Agent Nouns in Piers Plowman.
WL’s unusually frequent use of agent nouns (c. 100 different ones in the A text, plus sixty others in B and thirty others in C) emphasizes the breadth and diversity of human experience, and vivifies that experience by casting it in terms of agency. In dramatizing the worst features of society, WL compresses a wide range of social criticism in the form of agents who pursue evil occupations. Allegorical figures are regularly identified in terms of activities performed, in demonstrating that the ideas they personify operate in the world outside the poem. Etymologically, the agent nouns split rather evenly between Romance adaptations and native derivations, with a few derived from Romance roots in English. Morphologically, they are formed mainly on verb rather than noun roots, with a large proportion derived from verbs in their general sense rather than in some specialized senses (e.g., beginner vs. outrider).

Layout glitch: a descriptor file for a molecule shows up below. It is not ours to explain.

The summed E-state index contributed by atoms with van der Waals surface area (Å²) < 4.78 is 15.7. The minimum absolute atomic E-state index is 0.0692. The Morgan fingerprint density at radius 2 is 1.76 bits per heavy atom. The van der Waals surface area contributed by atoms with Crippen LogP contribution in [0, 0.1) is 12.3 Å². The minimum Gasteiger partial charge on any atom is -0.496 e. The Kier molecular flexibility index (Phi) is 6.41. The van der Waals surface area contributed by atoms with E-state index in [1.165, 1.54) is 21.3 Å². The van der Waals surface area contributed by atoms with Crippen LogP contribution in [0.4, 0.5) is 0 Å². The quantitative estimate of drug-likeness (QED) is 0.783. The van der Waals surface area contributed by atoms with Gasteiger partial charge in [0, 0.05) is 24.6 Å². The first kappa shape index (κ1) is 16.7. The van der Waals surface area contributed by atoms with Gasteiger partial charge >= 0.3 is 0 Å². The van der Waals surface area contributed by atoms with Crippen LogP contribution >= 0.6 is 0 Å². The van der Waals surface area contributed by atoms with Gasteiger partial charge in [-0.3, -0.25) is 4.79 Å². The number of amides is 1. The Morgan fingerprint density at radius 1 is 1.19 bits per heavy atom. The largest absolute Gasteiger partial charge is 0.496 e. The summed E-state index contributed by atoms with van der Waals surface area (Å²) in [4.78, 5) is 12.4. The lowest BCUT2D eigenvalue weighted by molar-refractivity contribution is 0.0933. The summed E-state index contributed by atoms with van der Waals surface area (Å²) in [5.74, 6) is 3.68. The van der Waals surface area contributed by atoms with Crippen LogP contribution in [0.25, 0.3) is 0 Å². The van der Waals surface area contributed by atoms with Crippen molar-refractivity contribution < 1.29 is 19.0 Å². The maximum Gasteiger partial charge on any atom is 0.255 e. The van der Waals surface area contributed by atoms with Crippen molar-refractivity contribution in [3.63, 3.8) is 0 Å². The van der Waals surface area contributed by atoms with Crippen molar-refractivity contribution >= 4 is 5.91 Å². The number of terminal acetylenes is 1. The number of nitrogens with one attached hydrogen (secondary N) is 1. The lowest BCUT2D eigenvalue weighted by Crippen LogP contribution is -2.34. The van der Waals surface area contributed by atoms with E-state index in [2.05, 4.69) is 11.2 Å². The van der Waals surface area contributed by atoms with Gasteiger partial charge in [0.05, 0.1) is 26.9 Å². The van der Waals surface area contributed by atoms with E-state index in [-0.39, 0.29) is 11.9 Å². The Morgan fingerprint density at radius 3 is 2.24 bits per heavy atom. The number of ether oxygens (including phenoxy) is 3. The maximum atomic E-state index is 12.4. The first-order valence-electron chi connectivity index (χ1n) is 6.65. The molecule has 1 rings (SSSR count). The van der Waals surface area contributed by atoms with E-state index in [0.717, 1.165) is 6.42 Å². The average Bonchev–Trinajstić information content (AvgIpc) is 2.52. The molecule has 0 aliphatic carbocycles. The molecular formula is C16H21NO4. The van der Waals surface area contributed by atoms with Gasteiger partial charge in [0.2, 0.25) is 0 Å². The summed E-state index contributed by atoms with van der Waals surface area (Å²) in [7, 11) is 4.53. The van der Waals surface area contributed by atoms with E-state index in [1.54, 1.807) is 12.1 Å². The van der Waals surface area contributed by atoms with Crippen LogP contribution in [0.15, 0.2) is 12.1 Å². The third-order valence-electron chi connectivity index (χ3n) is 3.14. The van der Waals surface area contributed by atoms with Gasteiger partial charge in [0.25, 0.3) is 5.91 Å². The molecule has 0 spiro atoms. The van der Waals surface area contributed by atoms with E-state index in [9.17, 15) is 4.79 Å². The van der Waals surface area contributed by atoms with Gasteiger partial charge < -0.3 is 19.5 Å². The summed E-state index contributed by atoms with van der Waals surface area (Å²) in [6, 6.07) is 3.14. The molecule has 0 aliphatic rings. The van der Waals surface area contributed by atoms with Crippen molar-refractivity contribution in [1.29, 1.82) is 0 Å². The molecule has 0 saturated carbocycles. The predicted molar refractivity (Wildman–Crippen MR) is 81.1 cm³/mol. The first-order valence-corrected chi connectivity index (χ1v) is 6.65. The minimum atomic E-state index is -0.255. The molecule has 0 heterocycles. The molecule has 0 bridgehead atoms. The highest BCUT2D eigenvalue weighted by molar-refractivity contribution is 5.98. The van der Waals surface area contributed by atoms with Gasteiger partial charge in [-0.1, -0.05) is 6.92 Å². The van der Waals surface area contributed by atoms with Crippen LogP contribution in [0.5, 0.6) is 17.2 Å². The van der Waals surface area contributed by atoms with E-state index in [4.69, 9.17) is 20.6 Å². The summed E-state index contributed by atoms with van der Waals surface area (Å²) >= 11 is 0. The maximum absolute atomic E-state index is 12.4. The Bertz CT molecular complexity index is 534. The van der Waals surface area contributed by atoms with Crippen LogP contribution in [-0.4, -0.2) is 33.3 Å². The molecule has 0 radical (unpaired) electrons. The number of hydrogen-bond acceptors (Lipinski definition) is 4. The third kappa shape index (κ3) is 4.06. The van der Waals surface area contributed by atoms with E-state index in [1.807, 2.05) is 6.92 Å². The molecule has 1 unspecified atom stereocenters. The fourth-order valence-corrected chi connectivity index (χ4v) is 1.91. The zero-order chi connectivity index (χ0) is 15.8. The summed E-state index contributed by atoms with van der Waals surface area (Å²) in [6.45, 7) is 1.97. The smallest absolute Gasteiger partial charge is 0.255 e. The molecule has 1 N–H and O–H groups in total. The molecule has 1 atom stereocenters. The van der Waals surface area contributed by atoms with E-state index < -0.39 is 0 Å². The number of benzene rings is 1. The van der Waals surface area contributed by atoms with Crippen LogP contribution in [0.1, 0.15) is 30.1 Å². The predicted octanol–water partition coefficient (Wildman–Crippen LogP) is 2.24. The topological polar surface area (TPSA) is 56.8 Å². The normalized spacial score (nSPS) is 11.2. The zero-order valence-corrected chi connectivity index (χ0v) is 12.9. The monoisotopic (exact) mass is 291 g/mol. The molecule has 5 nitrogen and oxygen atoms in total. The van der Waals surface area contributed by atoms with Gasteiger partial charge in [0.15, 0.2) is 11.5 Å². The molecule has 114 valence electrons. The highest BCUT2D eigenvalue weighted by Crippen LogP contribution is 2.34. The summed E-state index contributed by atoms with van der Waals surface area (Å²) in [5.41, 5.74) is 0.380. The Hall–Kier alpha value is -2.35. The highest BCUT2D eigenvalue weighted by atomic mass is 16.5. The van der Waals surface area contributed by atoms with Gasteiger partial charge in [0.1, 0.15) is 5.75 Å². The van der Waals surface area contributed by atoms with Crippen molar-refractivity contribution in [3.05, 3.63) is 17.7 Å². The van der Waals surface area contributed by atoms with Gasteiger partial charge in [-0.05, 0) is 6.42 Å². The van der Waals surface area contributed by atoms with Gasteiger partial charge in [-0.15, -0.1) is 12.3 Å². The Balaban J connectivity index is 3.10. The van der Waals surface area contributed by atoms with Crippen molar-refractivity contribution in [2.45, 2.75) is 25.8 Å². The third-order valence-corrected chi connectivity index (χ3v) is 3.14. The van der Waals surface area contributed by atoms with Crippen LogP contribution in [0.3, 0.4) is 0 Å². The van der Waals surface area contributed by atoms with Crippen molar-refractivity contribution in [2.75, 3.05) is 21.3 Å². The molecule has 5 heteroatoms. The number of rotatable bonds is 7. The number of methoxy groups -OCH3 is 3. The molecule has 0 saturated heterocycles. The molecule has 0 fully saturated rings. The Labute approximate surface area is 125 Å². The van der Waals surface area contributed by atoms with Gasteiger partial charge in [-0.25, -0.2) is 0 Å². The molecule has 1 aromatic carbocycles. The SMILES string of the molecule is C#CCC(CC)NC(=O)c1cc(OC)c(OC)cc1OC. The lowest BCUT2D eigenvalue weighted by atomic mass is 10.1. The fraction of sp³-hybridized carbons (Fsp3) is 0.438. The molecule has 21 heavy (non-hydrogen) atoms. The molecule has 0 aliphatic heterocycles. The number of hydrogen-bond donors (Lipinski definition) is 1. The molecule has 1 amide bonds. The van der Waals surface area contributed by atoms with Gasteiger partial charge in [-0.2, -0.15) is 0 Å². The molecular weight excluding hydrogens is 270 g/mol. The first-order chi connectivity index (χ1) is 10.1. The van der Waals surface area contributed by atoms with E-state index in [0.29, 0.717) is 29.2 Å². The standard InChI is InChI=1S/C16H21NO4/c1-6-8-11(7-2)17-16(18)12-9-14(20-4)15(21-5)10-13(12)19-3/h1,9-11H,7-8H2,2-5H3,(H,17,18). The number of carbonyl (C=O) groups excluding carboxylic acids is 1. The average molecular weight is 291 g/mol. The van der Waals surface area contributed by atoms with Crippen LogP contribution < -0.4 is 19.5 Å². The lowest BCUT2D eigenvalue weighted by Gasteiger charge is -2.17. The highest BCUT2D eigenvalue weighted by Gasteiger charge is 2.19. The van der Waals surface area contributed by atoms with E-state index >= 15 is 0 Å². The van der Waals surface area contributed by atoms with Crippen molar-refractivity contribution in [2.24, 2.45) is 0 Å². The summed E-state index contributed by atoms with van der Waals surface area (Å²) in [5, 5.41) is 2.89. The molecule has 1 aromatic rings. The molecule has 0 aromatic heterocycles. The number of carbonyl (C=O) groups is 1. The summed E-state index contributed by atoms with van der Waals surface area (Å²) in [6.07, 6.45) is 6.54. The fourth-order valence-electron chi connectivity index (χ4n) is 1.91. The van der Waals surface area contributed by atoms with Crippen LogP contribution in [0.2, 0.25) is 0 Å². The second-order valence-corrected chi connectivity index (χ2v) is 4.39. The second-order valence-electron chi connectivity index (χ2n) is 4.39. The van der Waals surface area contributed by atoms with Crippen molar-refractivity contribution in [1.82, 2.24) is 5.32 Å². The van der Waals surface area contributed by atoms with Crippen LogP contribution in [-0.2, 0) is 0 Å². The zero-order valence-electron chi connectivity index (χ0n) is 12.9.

ChauR 21 (1987): 374-82.